Ethics in Life, the Marketplace and Business –
People are the same everywhere, no matter where they may work or live. And so are businesses. Everyone wants to be happy and successful, to make money, to be rewarded for a good job, to be secure and to be honest. No one starts out wanting to make mistakes. No one wants to be a failure. By asking the question of “how do you want to be remembered”, I talk about ethical decisions that people face every day in their life and work, how to stay out of trouble, how businesses can protect themselves from the mistakes of their people…essentially how to do the right thing, and why that can make a person, many employees and indeed businesses successful and honest and happy. By using some of my own personal life experiences, I can relate what I have learned to hopefully help others and to make sure you will be remembered well.
Night Falls Fast –
The issues of mental illness, depression and even suicide are topics few people enjoy discussing. Yet, they are all alive and happening to some of us every day. I know. I am not qualified as a medical person to give medical advice on these topics. But as someone who became very ill, suffered major depression, was hospitalized for a short time, thought about suicide and ultimately rejected it, I can tell you my story, and what I remember from a dark time in my life. Eventually, against all odds, I became well. I was able to start my life over. I have lived to tell about it. I did not do it alone. No one can. But by shining a bright life in a very personal and dark corner, I want to give people hope, which was the real medicine I needed to make me whole again. This can happen for you and for people whom you know. Let me tell you about it.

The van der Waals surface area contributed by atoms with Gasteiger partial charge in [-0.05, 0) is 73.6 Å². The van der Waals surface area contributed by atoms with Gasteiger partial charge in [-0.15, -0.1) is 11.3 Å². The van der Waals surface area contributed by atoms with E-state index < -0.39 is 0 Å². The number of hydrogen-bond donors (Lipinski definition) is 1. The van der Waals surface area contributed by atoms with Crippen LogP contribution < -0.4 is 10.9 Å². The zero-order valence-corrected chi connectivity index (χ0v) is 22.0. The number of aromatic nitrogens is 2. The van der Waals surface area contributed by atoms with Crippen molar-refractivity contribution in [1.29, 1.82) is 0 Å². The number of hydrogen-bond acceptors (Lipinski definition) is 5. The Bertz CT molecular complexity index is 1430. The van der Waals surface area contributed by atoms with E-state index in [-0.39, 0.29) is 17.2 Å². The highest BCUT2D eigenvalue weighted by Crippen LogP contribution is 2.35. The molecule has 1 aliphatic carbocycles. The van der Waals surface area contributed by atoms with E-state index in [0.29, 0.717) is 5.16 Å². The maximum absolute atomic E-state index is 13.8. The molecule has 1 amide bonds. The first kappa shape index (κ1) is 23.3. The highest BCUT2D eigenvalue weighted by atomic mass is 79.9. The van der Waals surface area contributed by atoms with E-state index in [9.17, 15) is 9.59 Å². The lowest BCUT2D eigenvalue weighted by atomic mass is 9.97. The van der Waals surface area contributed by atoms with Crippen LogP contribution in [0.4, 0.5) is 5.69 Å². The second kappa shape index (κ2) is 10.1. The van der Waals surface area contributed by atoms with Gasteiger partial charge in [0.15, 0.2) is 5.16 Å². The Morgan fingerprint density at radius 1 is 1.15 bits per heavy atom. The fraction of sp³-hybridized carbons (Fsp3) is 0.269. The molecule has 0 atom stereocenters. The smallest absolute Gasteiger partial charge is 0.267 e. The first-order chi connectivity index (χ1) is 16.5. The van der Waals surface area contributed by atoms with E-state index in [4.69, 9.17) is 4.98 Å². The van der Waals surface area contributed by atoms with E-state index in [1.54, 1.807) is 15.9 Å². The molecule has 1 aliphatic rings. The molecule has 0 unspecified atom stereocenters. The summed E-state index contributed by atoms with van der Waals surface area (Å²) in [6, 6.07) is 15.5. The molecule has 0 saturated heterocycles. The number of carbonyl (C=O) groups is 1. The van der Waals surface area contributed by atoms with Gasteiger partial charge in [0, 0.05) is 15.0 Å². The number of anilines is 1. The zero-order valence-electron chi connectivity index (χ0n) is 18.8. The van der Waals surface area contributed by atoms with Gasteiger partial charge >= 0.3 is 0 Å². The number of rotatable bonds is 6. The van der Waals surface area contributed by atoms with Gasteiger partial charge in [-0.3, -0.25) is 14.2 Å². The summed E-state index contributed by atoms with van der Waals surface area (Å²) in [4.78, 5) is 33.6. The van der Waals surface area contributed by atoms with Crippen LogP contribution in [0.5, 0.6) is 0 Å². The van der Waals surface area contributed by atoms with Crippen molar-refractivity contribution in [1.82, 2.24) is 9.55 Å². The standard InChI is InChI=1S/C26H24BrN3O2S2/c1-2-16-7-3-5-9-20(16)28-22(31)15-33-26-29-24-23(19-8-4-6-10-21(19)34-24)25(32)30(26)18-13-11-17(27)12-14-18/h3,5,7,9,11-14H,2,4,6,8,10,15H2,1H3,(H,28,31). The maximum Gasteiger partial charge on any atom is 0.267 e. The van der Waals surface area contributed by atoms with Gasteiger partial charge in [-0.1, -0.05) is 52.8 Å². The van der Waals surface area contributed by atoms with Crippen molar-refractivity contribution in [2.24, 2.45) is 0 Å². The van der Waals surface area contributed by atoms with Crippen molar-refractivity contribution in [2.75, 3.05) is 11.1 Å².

President, Restaurant Operations Boddie-Noell Enterprises, Inc.
"I was fortunate to hear Jim Blackburn speak at a Bank Directors meeting and I knew right away Jim would relate to our people. Jim's story conveys that no matter how low your life circumstances get, you never, never give up. He reinforces that wherever you are in your walk of life; your mountaintop successes or your deep valley lows, your faith, family, friends and your relationships with people are the most important aspects of life.
Boddie-Noell has a vision and values statement we strive to live by. At the heart of our vision and values is "Simply Doing What is Right". Jim did what was right in facing his problems and turning his life around.
What a GREAT story of having it all, losing it and starting over."